When London-based Dunhill, the British luxury menswear brand, moved its headquarters last fall from a red-brick Victorian structure in Marylebone to a 2,000-square-metre space across two storeys in nearby Mayfair, the transfer didn’t take staff very far physically, but it was significant in every other way.
“In their previous office, teams were broken up by floor, and there was different furniture everywhere and lots of bits and props tucked away behind doors in small rooms,” says Dani Salamon, associate director at MoreySmith, the design and architecture studio behind the new HQ. “There was much less work across teams and people didn’t bump into each other, as the environment just didn’t encourage it.”
Dunhill’s showrooms, previously housed on New Bond Street, are now on the same premises, as are its design studio and other office and meeting areas. “Transparency” is the catchword for the space, which features large windows on all sides, abundant gathering spots and some work areas separated only by glass walls.
The design and layout are physical expressions of the more open direction in which the brand wants to go. At the heart of the office, an imposing blackened steel staircase with leather and brass handrails prominently connects its two levels, while light wells on either side provide visitors and staff with dual-aspect views into the showrooms. A skylight channels natural light into the entire workplace, which also includes an easily accessible rooftop terrace.
Palette-wise, crafted materials have been widely employed but in contemporary ways, combining “industrial elements with really refined ones,” as Salamon puts it. The reception area, for instance, boasts black-marble-and-brass storage units, a wall composed of horsehair panels (a nod to the interlining in Dunhill’s lightweight suits) and a leather-clad, brass-trimmed desk with tactile cricket-ball stitching. The floors, meanwhile, are made of smoked oak arranged in an oversized chevron pattern (repeated in the showrooms and connective spaces), while the ceilings are exposed to create more height. Another wall in the entrance area features tubular brass lighting and concrete panels.
Although the company is still composed of distinct departments, it now operates on a hot-desking system in which staff members, including the CEO, set up their laptops at a variety of desk types, from sitting and standing models to individual workstations and communal work tables. Employees make appointments or phone calls via internal messaging tools and use Skype instead of landlines, while small lockers provide enough space to store a few belongings overnight. Also in the mix are breakout areas, three kitchens (with monochrome terrazzo worktops) and quiet spaces or conference rooms that can be booked easily through Outlook.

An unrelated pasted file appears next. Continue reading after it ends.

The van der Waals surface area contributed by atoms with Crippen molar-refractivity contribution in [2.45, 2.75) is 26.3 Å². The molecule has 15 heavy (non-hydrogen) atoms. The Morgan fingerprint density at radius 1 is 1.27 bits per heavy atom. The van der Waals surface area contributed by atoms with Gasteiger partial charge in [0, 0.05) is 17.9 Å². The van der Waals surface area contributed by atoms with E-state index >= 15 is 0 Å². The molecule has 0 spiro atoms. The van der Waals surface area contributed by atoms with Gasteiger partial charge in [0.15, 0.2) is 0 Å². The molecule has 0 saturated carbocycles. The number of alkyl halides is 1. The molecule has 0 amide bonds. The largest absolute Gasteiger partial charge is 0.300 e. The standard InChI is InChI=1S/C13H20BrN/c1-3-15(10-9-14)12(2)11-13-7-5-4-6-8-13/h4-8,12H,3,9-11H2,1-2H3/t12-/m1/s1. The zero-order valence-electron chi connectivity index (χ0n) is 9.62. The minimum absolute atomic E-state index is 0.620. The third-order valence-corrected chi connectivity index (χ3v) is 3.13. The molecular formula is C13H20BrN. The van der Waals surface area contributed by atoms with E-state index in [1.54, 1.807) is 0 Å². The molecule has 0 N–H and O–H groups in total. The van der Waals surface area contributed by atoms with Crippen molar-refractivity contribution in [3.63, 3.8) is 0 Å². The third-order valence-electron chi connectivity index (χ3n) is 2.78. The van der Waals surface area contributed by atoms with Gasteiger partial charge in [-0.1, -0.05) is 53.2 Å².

Salamon believes that the new design has flattened hierarchies and eliminated barriers, benefitting the brand as a whole. “The CEO is a hugely charismatic person,” she says. “Having people like that locked away in offices would be such a shame because you never get to learn from them.” The more efficient layout has also made the office more eco-friendly: With just two printers on site (one per floor) and general waste bins provided only in the kitchens and at each copy centre (alongside recycling facilities), people are encouraged to do much less printing and to create considerably less rubbish.
Last year, MoreySmith co-authored a report with The Future Laboratory on the workplace of tomorrow. Their projections ranged from sci-fi territory (highly responsive offices incorporating “thousands of sensors that interact with workers’ wearable devices and smartphones”) to the kind of flexibility evident in the Dunhill space: design that accommodates multiple functions under one roof and that addresses multigenerational workers who might have different ideals, expectations and needs.
“Human-centred design is the most important element we adopted from the report in this project,” says Salamon. “By offering Dunhill employees a range of activity-based spaces and quiet rooms, by giving them a choice of workspace, we have hopefully addressed many people’s needs.”
Menswear brand Dunhill hired English practice MoreySmith to devise a less siloed, more collaborative centre of operations. The results look good and feel right